Researchers Put Science Behind 'Willingness to Work'

Researchers Put Science Behind 'Willingness to Work'

König von Borstel said that the judge evaluations of horses' willingness to work seemed mostly related to three specific, objective criteria, all in the cross-country test: refusals, jumping manner, and the intensity of the rider's aids.

Photo: Erica Larson, News Editor

Willingness to work is typically considered a valuable trait in riding horses. Whether it's for a presale assessment, a decision about which horse is suitable for a rider, or a breeding evaluation for stallions and mares, many individuals strive to recognize a willingness to work on a regular basis.

Judging whether a horse is "willing" to work is usually a subjective task, according to a group of German equitation scientists. Recently, however, that group has made progress in developing an objective test based on physiological and behavioral criteria in horses.

"We really need an improved way of assessing the 'personality' of a horse," said Uta König von Borstel, PhD, researcher at the University of Göttingen. "Selected, concrete behavior patterns may make this evaluation more impartial and reliable."

König von Borstel and her team studied 16 stallions undergoing testing for breeding in which experienced judges specifically score the horses' "willingness to work" in a pre-established evaluation. While the judges made their subjective scores, König von Borstel and her colleagues identified specific behavioral and physiological criteria during the three events that made up the evaluation: a cross-country test (the second phase of a three-day eventing competition), a dressage test, and the temperament test (a sort of indoor "trail" test where the horse is faced with unknown objects).

The criteria the team evaluated included heart rate, rein tension, the intensity of the rider's aids, and recognizable behaviors (such as refusals, shying, stopping, tail-swishing, head-tossing, acting afraid, or bucking). The researchers also examined horses' jumping manner with an objective evaluation of the method of jumping (i.e., how straight the horse approaches the jump; how much the horse's legs are tucked in; and how it rounds its body coming over the jump, on a scale of one to 10).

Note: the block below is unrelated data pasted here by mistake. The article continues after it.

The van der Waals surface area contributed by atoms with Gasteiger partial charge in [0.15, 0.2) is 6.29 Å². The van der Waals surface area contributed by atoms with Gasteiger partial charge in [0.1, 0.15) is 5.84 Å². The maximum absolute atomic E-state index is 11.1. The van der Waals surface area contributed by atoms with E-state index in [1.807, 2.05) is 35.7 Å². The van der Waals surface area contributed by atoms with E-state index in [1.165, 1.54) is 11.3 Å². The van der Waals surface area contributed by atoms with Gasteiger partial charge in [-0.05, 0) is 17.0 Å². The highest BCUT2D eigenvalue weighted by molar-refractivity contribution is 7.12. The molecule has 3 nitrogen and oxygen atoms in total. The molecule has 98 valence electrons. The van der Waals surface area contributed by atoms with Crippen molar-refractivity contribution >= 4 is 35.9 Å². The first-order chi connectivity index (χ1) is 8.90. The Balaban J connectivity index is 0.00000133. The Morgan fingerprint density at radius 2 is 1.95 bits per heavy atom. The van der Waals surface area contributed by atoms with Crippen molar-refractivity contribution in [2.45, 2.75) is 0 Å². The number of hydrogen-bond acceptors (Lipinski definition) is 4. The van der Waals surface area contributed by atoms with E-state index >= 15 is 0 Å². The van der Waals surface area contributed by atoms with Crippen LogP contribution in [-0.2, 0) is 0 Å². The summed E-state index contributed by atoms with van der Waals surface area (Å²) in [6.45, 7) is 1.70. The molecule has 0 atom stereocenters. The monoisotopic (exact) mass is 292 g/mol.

König von Borstel said that the judge evaluations of horses' willingness to work seemed mostly related to three specific, objective criteria, all in the cross-country test: refusals, jumping manner, and the intensity of the rider's aids. Interestingly, she noted, none of these criteria were physiological--all related to the horse's behavior (or the effect of the horse behavior on the rider actions).

"Cross-country training appears to be more useful than dressage training or a specifically designed temperament test for evaluating the equine personality trait of 'willingness to work,' " she said during her presentation at the 2012 International Society for Equitation Science conference.

However, she cautioned, more research is needed to come up with "repeatable behavior parameters"--meaning more reliable criteria that test consistently with the same horse again and again--before a truly objective test can be available.

König von Borstel's study is part of a larger research project aiming to take the bias and subjectivity out of equine assessments, including willingness to work, rideability, temperament, character, and constitution.

About the Author

Christa Lesté-Lasserre, MA

Christa Lesté-Lasserre is a freelance writer based in France. A native of Dallas, Texas, Lesté-Lasserre grew up riding Quarter Horses, Appaloosas, and Shetland Ponies. She holds a master’s degree in English, specializing in creative writing, from the University of Mississippi in Oxford and earned a bachelor's in journalism and creative writing with a minor in sciences from Baylor University in Waco, Texas. She currently keeps her two Trakehners at home near Paris. Follow Lesté-Lasserre on Twitter @christalestelas.

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